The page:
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PLoS One. 2018 Apr 27;13(4):e0196601. doi: 10.1371/journal.pone.0196601. eCollection 2018.

Secretagogin is increased in plasma from type 2 diabetes patients and potentially reflects stress and islet dysfunction.

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Translational Science, Cardiovascular, Renal and Metabolism, IMED Biotech Unit, AstraZeneca, Gothenburg, Sweden.
Department of Medical Sciences, Clinical Diabetes and Metabolism, Uppsala University, Uppsala, Sweden.
Translational Medicine Unit CVRM, Early Clinical Development, IMED Biotech Unit, AstraZeneca, Gothenburg, Sweden.
Institute of Medicine at Sahlgrenska Academy, University of Gothenburg, Gothenburg, Sweden.
Offspring Biosciences, Södertälje, Sweden.
Bioscience, Cardiovascular, Renal and Metabolism, IMED Biotech Unit, AstraZeneca, Gothenburg, Sweden.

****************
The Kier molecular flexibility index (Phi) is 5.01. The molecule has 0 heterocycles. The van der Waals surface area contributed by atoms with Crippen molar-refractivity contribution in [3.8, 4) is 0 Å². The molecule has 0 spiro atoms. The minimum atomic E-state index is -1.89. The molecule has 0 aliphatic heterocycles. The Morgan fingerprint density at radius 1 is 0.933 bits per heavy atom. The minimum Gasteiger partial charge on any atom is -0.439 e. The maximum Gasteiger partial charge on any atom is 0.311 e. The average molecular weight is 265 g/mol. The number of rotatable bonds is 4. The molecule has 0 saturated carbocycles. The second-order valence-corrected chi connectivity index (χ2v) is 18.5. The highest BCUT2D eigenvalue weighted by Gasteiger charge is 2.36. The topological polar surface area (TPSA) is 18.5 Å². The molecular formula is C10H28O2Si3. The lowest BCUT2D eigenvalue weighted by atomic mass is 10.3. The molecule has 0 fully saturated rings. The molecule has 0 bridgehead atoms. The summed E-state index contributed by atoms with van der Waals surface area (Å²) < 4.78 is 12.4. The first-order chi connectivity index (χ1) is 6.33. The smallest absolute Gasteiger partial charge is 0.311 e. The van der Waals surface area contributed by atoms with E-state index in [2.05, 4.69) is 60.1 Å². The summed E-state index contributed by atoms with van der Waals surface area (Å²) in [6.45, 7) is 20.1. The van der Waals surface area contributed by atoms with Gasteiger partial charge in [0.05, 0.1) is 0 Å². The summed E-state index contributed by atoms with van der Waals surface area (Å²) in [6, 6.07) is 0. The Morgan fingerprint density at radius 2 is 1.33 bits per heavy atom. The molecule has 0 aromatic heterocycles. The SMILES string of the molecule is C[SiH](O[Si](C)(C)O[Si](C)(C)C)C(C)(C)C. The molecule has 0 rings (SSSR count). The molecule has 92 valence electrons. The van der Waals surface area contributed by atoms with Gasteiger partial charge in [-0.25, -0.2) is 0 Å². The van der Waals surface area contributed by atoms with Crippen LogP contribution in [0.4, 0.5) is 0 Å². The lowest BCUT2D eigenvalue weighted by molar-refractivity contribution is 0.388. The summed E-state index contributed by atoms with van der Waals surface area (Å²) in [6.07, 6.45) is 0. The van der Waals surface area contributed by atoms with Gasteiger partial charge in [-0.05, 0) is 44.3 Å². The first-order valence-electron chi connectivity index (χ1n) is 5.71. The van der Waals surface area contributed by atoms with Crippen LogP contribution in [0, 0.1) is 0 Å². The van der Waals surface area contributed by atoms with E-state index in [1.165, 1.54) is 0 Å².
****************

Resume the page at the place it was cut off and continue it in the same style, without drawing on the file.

Beta cell dysfunction accompanies and drives the progression of type 2 diabetes mellitus (T2D), but there are few clinical biomarkers available to assess islet cell stress in humans. Secretagogin, a protein enriched in pancreatic islets, demonstrates protective effects on beta cell function in animals. However, its potential as a circulating biomarker released from human beta cells and islets has not been studied. In this study primary human islets, beta cells and plasma samples were used to explore secretion and expression of secretagogin in relation to the T2D pathology. Secretagogin was abundantly and specifically expressed and secreted from human islets. Furthermore, T2D patients had an elevated plasma level of secretagogin compared with matched healthy controls, which was confirmed in plasma of diabetic mice transplanted with human islets. Additionally, the plasma secretagogin level of the human cohort had an inverse correlation to clinical assessments of beta cell function. To explore the mechanism of secretagogin release in vitro, human beta cells (EndoC-βH1) were exposed to elevated glucose or cellular stress-inducing agents. Secretagogin was not released in parallel with glucose stimulated insulin release, but was markedly elevated in response to endoplasmic reticulum stressors and cytokines. These findings indicate that secretagogin is a potential novel biomarker, reflecting stress and islet cell dysfunction in T2D patients.

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